EECE 412 – Digital Integrated Circuits

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EECE 412 – Digital Integrated Circuits
Catalog description:
Introduction to digital electronic circuits. Models, current equations and parasitics of CMOS transistors for digital
design. Study of CMOS inverter and logic gates, including analysis, design, simulation, layout and verification.
Advanced circuit styles. Sequential circuits. Advanced topics: semiconductor memories, power grid, clocking
strategies, datapath building blocks, deep-submicron design issues, interconnect.
Credit hours: 3 credits
Required or elective: Technical elective for undergraduate students (EECE 412). Open to graduate students with
extra load (EECE 612).
Prerequisites: By course: EECE 310 Electronics I; EECE 320 Digital Systems Design, By topic: Basic
semiconductor devices, electronic circuits; Basic logic design.
Textbook(s) and/or required materials: J. Rabaey, A. Chandrakasan, and B. Nikolic: “Digital Integrated
Circuits: A Design Perspective”, 2th Edition, Prentice Hall, 2003.
References:
− N. Weste and D. Harris, CMOS VLSI Design: A Circuits and Systems Perspective, Addison-Wesley, 2004.
− D. Hodges, R. Saleh, and H. Jackson, Analysis and design of Digital Integrated Circuits, 3rd Edition,
McGraw-Hill, 2003.
− S. Kang and Y. Leblebici, CMOS Digital Integrated Circuits: Analysis and Design, 3rd Edition, McGraw-Hill,
2003.
− N. Weste and K. Eshraghian, Principles of CMOS VLSI Design, Addison-Wesley, 1993.
Computer usage: HSPICE circuit simulator; Cadence design tools
Course Objectives
The objectives of this course are to:
To give students an introduction to the fundamentals of digital integrated circuits and
expose them to examples of applications.
To give students the ability to analyze, design, and optimize digital circuits with
respect to different quality metrics: cost, speed, power dissipation, and reliability.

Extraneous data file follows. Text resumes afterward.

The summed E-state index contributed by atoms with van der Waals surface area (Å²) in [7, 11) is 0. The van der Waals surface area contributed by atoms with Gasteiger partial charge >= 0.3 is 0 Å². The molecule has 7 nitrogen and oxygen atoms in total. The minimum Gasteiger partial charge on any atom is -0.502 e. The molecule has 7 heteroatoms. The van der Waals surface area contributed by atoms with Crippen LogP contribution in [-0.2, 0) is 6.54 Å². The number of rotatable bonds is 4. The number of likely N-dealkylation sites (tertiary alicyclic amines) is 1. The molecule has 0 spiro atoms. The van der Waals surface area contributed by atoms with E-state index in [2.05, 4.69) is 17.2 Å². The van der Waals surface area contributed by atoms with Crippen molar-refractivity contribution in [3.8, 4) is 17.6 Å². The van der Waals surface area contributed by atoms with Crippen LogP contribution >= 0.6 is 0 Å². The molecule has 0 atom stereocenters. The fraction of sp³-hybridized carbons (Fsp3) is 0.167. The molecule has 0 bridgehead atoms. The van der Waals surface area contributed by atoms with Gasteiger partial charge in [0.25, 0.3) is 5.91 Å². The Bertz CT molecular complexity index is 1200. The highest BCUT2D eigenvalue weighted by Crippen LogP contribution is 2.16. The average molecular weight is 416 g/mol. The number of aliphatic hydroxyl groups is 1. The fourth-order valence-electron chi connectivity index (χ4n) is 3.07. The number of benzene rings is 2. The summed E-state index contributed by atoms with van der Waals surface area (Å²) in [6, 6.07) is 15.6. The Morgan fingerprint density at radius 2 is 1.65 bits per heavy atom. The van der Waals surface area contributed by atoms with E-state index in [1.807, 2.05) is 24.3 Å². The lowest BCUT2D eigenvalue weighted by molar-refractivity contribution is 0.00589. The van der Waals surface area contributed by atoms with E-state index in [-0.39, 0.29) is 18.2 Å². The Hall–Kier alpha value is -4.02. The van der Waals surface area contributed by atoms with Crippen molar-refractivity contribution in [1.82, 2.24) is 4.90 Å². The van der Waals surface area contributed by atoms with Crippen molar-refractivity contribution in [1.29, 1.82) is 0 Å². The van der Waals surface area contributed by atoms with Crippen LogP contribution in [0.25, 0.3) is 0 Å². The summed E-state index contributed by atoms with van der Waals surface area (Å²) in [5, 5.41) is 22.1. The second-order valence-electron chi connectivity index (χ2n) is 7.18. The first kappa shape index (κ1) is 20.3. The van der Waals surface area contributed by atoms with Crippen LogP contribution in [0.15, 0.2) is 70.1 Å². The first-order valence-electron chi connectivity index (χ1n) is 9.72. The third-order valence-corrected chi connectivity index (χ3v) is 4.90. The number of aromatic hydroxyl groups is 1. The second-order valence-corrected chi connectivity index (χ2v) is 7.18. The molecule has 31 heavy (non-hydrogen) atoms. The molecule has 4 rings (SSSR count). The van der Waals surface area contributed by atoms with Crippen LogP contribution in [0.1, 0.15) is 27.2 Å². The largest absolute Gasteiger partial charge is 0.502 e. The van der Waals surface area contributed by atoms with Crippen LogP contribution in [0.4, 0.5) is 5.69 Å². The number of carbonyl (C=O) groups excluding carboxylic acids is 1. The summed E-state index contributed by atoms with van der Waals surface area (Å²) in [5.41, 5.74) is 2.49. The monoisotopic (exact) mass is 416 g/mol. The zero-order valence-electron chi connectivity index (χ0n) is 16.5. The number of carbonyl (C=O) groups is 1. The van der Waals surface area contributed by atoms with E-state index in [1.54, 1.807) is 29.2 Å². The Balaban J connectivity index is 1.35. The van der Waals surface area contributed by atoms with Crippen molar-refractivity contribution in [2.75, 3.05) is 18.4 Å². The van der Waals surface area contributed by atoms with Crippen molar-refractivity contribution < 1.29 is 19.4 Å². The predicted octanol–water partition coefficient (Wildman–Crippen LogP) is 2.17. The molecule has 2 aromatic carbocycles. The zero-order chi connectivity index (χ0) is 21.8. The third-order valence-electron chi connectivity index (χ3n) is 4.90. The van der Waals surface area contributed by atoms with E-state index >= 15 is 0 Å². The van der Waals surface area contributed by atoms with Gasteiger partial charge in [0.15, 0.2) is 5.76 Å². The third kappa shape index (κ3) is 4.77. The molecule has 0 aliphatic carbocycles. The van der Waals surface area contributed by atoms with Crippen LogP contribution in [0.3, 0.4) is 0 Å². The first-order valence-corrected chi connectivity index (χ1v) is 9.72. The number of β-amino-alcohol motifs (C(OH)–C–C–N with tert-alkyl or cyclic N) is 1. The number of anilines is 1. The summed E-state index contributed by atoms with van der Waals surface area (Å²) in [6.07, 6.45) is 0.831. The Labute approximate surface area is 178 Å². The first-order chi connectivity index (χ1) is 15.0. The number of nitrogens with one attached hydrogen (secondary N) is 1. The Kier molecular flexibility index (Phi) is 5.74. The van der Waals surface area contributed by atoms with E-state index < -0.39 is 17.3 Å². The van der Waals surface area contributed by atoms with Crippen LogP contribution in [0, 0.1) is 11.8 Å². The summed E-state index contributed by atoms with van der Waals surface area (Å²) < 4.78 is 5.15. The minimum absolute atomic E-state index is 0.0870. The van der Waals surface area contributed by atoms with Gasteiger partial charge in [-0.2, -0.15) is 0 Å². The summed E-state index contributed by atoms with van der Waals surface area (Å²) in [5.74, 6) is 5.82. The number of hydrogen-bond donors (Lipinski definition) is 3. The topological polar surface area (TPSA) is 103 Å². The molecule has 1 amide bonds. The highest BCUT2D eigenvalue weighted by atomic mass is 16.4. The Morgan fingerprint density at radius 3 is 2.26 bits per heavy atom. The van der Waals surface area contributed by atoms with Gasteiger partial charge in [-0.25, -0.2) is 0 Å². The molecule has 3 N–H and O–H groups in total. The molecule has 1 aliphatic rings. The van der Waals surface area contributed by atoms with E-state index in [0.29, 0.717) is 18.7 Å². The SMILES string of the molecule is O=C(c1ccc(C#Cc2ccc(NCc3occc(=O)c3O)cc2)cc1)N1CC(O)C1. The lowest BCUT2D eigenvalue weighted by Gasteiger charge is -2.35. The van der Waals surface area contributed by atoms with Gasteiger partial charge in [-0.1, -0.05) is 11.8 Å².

To give students the basic background to go through a complete digital design cycle:
analysis, design, simulation, layout and verification.
Course Topics
No. Subjects covered
1
Introduction: Issues in digital design
2
MOS transistor theory
3
The CMOS inverter: VTC, Delay
4
Power and energy
5
Combinational logic structures
6
Sequential logic gates
7
Logic design styles
8
Interconnect: R, L and C
9
Timing
10 Arithmetic building blocks
11 Memories and array structures
12 Design methodologies
Correlates to
program
objectives
1,2,3
1,2,3, and 4
1,2,3, and 4
50 min. lectures
2
4
6
3
4
4
4
3
3
4
3
2
Course Learning Outcomes
At the end of the course, students should be able to:
Understand how CAD models make the link between technology
and digital design.
Assess the quality metrics of a digital design.
Understand the impact of technology scaling.
Understand the basic operation of MOS transistors, current
equations, and parasitics.
Know how to determine the VTC of a CMOS inverter and
compute its noise margins.
Understand the concepts of propagation delay, power consumption
of CMOS ICs.
Know how to design a CMOS inverter that meets certain delay
and power specifications.
Know how to analyze and design complex logic gates in standard
CMOS technology, and compute their delay and power
consumption.
Know how to draw the layout of complex logic gates using a CAD
tool.
Know the method of Logical Effort.
Be able to analyze and design static sequential circuits and
understand basic clocking issues
Know how to design arithmetic circuits.
Know the basics of semiconductor memories
Understand the impact of interconnect parasitics on circuit
performance and signal integrity.
Have basic skills needed to design digital integrated systems.
Correlates to program outcomes*
H
M
L
(a),(b),(c),
(e),(j),(k),
(h)
(f)
(n)
(a),(b),(c),
(m),(j),
(e),(k),(n)
(o)
(a),(b),(c),
(e),(j),(k),
(h),(o)
(n)
(a),(b),(k),
(m)
(n)
(a),(b),(k),
(m)
(n)
(a),(b),(k),
(m)
(n)
(a),(b),(e),
(m)
(c)
(k),(n)
(a),(b),(e),
(k),(n)
(a),(b),(e),
(k),(n)
(a),(e),(k),
(n)
(a),(e),(k),
(n)
(a),(e),(k),
(n)
(a),(e),(n)
(a),(b),(e),
(k),(n)
(a),(c),(e),
(k),(n)
(m)
(c)
(d)
(m)
(c)
(m)
(c)
(c), (o)
(h)
(m)
(c)
(g),(o)
* H: High correlation, M: Medium correlation, L: Low correlation
Class/laboratory schedule: Two 90-minute lectures per week. Use of computer lab is needed for working on the
assignments and projects.
Evaluation methods
1. Assignments
2. Quizzes
3. Project
4. Final Exam
10%
40%
15%
35%
Professional component
Engineering topics:
90%
General education:
0%
Mathematics and basic sciences: 10%
Person(s) who prepared this description and date of preparation
Mohammad Mansour, January 2009
Date of last revision
January 2009
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